Two areas for local government to focus on…

As the data shows two of the three main priorities for business leaders are around infrastructure and housing – here are two things you can do in response.

Make yourself the best place to live and work

Housing is a priority and local authorities should be exploring all opportunities for accelerating supply including innovative deliver models and private sector partnerships. This work is becoming ever more important in economic uncertain times with pressures on rising costs, security of the supply chain and in recent weeks, increasing cost of capital and volatility in markets.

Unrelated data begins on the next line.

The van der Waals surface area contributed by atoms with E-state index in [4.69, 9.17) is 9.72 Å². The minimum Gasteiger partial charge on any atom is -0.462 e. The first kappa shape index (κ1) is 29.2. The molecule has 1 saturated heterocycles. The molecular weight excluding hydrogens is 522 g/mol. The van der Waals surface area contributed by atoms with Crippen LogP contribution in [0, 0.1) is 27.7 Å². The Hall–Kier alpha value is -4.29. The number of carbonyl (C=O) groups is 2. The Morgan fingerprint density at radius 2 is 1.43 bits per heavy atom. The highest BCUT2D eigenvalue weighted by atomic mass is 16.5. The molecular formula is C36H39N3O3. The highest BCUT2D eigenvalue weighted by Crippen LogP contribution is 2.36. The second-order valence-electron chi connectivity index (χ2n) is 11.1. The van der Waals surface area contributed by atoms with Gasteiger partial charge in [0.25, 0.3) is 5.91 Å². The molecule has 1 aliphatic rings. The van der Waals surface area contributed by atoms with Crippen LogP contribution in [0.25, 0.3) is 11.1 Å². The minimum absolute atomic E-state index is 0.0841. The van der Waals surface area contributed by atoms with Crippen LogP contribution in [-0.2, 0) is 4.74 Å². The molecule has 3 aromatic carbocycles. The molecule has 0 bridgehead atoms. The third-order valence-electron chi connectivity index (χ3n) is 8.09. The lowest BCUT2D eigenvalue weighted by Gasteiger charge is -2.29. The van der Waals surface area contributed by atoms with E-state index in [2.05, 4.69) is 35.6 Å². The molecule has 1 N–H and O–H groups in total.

Find out how we help you build better places to live and work.

Get connected

Whether it is digital or physical, connectivity is vital to prosperity. You need to ensure local people and businesses are connected to each other and the wider world. Providing affordable and reliable transport and digital connectivity can help unlock significant economic, health and societal benefits.

We can help you deliver value to transport users and taxpayers and help drive local and national economies.

We can help local authorities meet and understand the expectations of the private sector and deliver on your joint priorities.

Levelling up

We know the complexity involved in successfully delivering the opportunities and priorities of levelling up.